Linda Doyle knows how to make a good hot dog. And she doesn’t need a big fancy kitchen or shiny barbeque grill to do it. Rather, Doyle’s famous franks are served out of a small trailer on the side of S. Broadway.

For the past 16 years, passers-by coming along S. Broadway looking for a delicious, cheap bite to eat for lunch or a pre-dinner snack have been stopping by Linda’s Hot Dog Boutique, a simple white trailer adorned by a flag, yellow umbrella and two signs.


Sports

Hicksville High School senior Kyle Carroll recently participated in the prestigious Blue Grey Super Combine in Canton OH. Over 7,000 high school football players are invited to combines sponsored by Blue Grey Football throughout the country. Carroll was recognized for his overall scores and abilities during the one on one drills and was honored to have been chosen as one of 140 athletes invited to the Super Combine at the Football Hall of Fame. From there, a select few will be invited to play in the Blue Grey All-America Bowls in December in Texas and in January in Florida.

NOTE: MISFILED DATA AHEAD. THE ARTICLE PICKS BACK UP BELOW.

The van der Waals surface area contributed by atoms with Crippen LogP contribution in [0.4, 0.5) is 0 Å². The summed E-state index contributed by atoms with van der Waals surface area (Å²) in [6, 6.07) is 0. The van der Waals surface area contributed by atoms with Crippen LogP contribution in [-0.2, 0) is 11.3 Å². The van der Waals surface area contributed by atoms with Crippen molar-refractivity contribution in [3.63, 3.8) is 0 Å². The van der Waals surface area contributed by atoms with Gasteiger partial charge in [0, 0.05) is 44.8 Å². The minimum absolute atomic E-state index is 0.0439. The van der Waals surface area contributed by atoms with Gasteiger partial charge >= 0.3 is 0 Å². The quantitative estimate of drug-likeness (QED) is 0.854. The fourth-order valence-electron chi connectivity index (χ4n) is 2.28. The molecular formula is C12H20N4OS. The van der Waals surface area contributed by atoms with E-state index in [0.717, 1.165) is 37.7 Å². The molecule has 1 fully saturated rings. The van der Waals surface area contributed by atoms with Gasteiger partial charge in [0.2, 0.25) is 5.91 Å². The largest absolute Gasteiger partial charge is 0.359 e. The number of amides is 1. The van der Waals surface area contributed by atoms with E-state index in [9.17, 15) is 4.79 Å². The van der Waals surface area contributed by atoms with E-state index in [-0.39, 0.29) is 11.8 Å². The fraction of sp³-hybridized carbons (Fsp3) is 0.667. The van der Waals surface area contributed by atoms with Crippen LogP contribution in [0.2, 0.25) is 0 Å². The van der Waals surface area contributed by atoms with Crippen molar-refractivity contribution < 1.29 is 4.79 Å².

The Super Combine in Canton took place on Fawcett Field at the Pro Football Hall of Fame. The combine featured some of the top football prospects from around the country. Carroll fit seamlessly into the drills as he displayed impressive work with fast feet and hip turns as well as skilled ball handling ability.

Madeline Huffman, a fourth grade student at Our Lady of Mercy School in Hicksville, recently became the New York State Free Throw Champion in the Knights of Columbus Free Throw Competition, 9 Year Old Girls Division at the United States Military Academy, West Point.

Huffman’s journey to the state championship began at her home parish, Our Lady of Mercy Roman Catholic Church in January. The local qualifier was sponsored by the Knights of Columbus Joseph F. Lamb Council #5723. Boys and girls ages 9 through 14 competed, each receiving three warm up shots and 15 free throw attempts.


Calendar

Erik’s Reptile Edventure

July 30

Soccer For A Cause

August 2

Blood Drive

August 2



Columns

1959: The Year The Music Stopped Playing